‘Egypt killed Islam in the West” was the provocative title of an essay last month in an American journal by HA Hellyer, an academic and contributor to these pages.
In a complex argument, subsequently debated by The Economist and rebutted by Tariq Ramadan, professor of Islamic Studies at Oxford, Hellyer looks at the divisions in western Muslim communities through the lens of Egypt’s post-revolution transition.
Some of the divisions apparent in Egypt’s intellectual circles – over how to respond to post-Mubarak army rule, the victory of the Muslim Brotherhood and the subsequent election of Abdel Fatah El Sisi – have been mirrored, he writes, among western Muslim communities, with many keen to take sides in the debate.
Hellyer laments this, arguing that western Muslims could, following in the tradition of Islamic scholars of previous centuries, better “speak truth to power” if they were non-partisan and spoke of the misdeeds of both sides.
That, he concludes, would be a valuable service for their co-religionists in the Muslim world.
The role of western Muslims in the affairs of Muslim-majority countries is an important one (as, of course, is the reverse).
But that relationship is complicated by the West itself. The US and the UK, in particular, are not simply places where Muslims live – they are direct participants in much of the politics of the Middle East, Egypt included.
These countries are both actors in the Muslim world and in their own Muslim communities.
At home, they can offer status or censure to their Muslim citizens, can provide funding, political support or criminalise behaviour. Abroad, their power and their militaries play a significant role in the Middle East. The politics of the West, then, has a direct impact on the politics of Muslims in the West.
It is not sufficient then, when assessing what western Muslim communities do or do not say, to assume that they are entirely free to speak without consequence.
On the contrary, one must assess what Muslim communities there say in the context of what they can say; what the parameters of debate are for Muslims in the West.
Take America as an example, although the same applies to other western countries.
On the one hand, the US wants its Muslim citizens to speak out: it wants them to support its foreign policies andits domestic policies (on surveillance and terrorism, for example).
But it only wants them to speak out if they are supportive of the particular policies of the particular political party in power. Too often, when western politicians solicit the opinion of their domestic Muslim communities, they only want to hear the word “Yes”.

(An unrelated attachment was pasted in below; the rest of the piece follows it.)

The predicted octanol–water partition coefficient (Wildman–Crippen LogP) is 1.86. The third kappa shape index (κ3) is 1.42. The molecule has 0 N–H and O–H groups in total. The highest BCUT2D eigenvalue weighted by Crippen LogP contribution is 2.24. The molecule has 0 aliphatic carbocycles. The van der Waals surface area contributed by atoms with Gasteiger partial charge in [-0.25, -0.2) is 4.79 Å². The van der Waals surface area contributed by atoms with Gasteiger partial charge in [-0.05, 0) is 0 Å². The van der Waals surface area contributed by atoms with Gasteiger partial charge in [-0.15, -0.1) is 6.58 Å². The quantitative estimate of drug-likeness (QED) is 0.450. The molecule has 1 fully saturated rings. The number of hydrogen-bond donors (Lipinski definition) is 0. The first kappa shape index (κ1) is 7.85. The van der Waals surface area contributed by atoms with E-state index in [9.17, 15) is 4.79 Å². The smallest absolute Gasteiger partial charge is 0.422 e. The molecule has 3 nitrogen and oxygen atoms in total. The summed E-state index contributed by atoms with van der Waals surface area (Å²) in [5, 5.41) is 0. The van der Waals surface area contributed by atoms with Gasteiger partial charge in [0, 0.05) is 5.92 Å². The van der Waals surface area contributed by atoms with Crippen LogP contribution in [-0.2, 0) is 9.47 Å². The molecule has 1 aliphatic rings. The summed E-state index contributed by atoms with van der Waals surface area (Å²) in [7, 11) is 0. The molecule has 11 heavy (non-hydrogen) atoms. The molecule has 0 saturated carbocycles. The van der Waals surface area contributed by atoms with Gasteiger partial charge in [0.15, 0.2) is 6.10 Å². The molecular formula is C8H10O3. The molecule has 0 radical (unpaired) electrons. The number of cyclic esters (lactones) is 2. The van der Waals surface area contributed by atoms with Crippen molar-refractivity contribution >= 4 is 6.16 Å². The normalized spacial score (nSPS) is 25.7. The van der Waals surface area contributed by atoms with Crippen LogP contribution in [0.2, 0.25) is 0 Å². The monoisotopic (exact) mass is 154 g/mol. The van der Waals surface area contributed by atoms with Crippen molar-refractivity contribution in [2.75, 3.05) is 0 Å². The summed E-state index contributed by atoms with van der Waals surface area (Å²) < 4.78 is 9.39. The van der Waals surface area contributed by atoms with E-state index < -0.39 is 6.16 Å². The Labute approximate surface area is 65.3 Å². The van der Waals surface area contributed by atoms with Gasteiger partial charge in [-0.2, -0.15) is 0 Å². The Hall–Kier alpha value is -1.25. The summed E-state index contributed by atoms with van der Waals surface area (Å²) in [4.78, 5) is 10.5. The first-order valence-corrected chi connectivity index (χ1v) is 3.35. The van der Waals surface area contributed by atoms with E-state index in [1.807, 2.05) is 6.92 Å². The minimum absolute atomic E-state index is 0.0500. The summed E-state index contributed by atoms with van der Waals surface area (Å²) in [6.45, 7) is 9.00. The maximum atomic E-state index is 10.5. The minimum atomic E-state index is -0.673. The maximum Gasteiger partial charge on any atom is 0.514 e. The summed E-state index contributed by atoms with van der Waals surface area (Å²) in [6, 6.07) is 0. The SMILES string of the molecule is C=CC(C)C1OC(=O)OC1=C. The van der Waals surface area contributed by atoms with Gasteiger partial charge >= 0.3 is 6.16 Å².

At the same time, there is a very real fear in the West that Muslim citizens will vote to change some of the West’s long-standing policies in the Middle East.
That would be a legitimate thing for citizens of any country to do, but it indicates the complicating factor about how Muslim communities are treated.
In democracies, having the possibility of a bloc vote from “Muslim” communities is a tempting prospect for politicians. Hence the rise of “Muslim” politics. But that also skews the role of Muslims as citizens first and people of faith second.
It turns out, in fact, that far from being a straightfoward question of what Muslim communities say, there are considerable expectations about what they should and should not say and what they can and cannot say.
The racist suggestion periodically raised – that American Muslims must condemn acts committed by citizens of other nations, simply because they are Muslims – is one facet of this.
It is impossible to separate the expectations of a particular political climate from what communities actually say publicly in that climate.
One example Hellyer offers in his essay is of those who supported the victory of Mohammed Morsi in the 2012 election.
But not everyone who supported it did so because they liked the Brotherhood. Some were supportive because of the manner in which that victory came about – they supported the process of democracy but not the party that won.
That same consideration of context needs to occur when assessing what Muslim political activists – particularly those who face hostile media in their own countries – say about events in the Middle East.
In the current climate, those who aspire to speak for Muslim citizens in many western countries must be politicians first, spokespeople second. The truths that they speak to power must, too often, be calibrated to the powerful of their countries.
On Twitter: @FaisalAlYafai